I'm an overthinker. I always have been. My inability to reach a decision has gotten better as I've become a better planner and figured out an organizational system that makes sense for me. Still, there's one thing that helped even more: a diagnosis of adult attention-deficit/hyperactivity disorder (ADHD).
Living with Adult ADHD
I’m Austin Harvey, a screenwriter, author, blogger, musician, and new addition to the "Living with Adult ADHD" blog at HealthyPlace. I was diagnosed with attention-deficit/hyperactivity disorder (ADHD) in February of 2021, at age 24, but no matter what year it is, hindsight is 20/20. In other words, my diagnosis explained a lot. I used to procrastinate on all my assignments and never planned much for the future; I was terrible with money (okay, I'm still terrible with money); I spoke without thinking first, then wondered why I'd said what I'd said; I struggled with simple, stupid things like what color shirt to wear or how I wanted to spend my free time, which often meant wasting my free time thinking of all the things I could be doing. It was an exhausting life, and it was through learning about my neurodivergency that I was able to explain some of these behaviors and, more importantly, work on correcting them.
My attention-deficit/hyperactivity disorder (ADHD) diagnosis should have been a bipolar disorder diagnosis. I've thought I lived with ADHD for 14 years. Here's my story.
October is attention-deficit/hyperactivity disorder (ADHD) awareness month, and I want to share some soft skills ADHD has helped me develop. I know that for many people having ADHD is everything but a superpower and a gift. Because ADHD is a spectrum disorder, it affects everyone differently and to varying degrees. Some people would trade their ADHD in a heartbeat for something less debilitating or frustrating, and some relish in all the things ADHD enables them to do. This post isn't another one of those toxic positivity posts, but more of another perspective—the side we may not always see, but may later come (or not) to appreciate in all its subtleties.
After being diagnosed with attention-deficit/hyperactivity disorder (ADHD), I went through several stages before coming to full acceptance of the disorder. I don't know what it is about life after an official diagnosis, but I experienced everything from liberating aha moments to depression and despair. Everyone processes their emotions differently post-diagnosis—so I thought it would be helpful to share my timeline for those who've been recently diagnosed and/or struggling. The stages are listed in the order they were experienced.
Social rejection hurts me much more than I would like. I'm sensitive, and therefore I experience all emotions to a greater a degree. Everything from joy to depression can sometimes be overwhelming. And it's that tendency to experience emotions so strongly that keeps me from revealing parts of myself that I've labeled "unlovable."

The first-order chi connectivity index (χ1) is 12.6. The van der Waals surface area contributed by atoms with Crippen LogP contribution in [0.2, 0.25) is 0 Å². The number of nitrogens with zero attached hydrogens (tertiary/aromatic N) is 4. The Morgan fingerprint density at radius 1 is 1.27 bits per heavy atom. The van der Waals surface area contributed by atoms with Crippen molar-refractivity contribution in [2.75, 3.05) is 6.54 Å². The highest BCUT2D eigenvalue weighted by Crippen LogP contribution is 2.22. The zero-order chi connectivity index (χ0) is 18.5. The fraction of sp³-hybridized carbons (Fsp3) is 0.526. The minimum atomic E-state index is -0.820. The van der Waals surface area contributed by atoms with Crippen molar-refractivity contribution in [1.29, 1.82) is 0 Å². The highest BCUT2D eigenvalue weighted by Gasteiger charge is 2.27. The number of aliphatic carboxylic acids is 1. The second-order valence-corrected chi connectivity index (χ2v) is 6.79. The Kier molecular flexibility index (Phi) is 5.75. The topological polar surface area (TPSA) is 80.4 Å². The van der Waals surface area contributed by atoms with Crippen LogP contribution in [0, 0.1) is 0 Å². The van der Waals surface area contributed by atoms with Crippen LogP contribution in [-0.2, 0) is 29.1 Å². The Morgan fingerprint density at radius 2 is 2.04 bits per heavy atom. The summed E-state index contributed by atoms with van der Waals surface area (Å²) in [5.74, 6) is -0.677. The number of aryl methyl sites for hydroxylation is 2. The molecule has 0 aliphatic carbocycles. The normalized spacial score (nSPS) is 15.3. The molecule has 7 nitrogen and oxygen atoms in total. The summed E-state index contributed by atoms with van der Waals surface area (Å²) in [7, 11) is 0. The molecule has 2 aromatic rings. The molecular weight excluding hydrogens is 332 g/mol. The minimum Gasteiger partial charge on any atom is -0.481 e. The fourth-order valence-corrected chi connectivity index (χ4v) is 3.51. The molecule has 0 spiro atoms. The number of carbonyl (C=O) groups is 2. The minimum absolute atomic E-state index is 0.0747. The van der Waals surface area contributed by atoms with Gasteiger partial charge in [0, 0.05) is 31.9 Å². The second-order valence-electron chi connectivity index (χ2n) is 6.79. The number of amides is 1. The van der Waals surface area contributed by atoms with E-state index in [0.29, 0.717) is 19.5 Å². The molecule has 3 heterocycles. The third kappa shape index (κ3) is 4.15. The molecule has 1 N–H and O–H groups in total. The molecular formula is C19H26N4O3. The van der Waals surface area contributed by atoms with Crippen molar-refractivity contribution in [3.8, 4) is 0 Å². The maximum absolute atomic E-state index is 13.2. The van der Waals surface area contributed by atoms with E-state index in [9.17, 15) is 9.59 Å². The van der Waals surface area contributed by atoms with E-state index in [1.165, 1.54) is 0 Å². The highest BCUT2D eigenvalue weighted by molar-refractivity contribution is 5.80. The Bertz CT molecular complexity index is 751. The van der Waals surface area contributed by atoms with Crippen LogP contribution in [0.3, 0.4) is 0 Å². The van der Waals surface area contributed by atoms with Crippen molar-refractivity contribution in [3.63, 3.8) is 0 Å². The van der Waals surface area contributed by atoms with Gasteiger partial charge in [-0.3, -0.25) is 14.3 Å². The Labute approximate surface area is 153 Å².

As a kid, anytime I watched TV, read a book, or engaged in an activity where I had to sit for long periods, I would rock back and forth (a self-stimulating behavior). To my parents, watching me rock backward and bang the back of my head up against the couch was not odd since my brother was also a "headbanger" as they would jokingly call it. Recently, I learned that my means of self-soothing as a child is called stimming—and there's a connection between self-stimulatory behavior and attention-deficit/hyperactivity disorder (ADHD).
How do you know if sharing too much information is a problem attention-deficit/hyperactivity disorder (ADHD) causes for you? Do you ever find yourself during a conversation anxiously waiting for the person to finish their sentence so you can get your thoughts out before you forget? Do you have word vomit, fixate over the things you wish you would've said, or do you go off on tangents when you speak? Even worse, have you been told or noticed that you share too much information? Then you're in good company.
Ever since I was clinically diagnosed with attention-deficit/hyperactivity disorder (ADHD), I'm hesitant to disclose that I have it—even with close friends.
I learned how to trick my brain by accident. You see, several years ago (before my attention-deficit/hyperactivity disorder (ADHD) diagnosis), to lose the weight I gained from my second pregnancy, I went on a diet. After learning the ins and outs of nutrition, I began meal prepping and working out four times a week, with only one caveat—Wednesday was "cheat" day. My weekly 10-piece nugget meal accompanied by a medium, mountain berry Powerade was the absolute highlight of my week. However, once Thursday hit, I was back to my daily egg whites, chicken, and broccoli.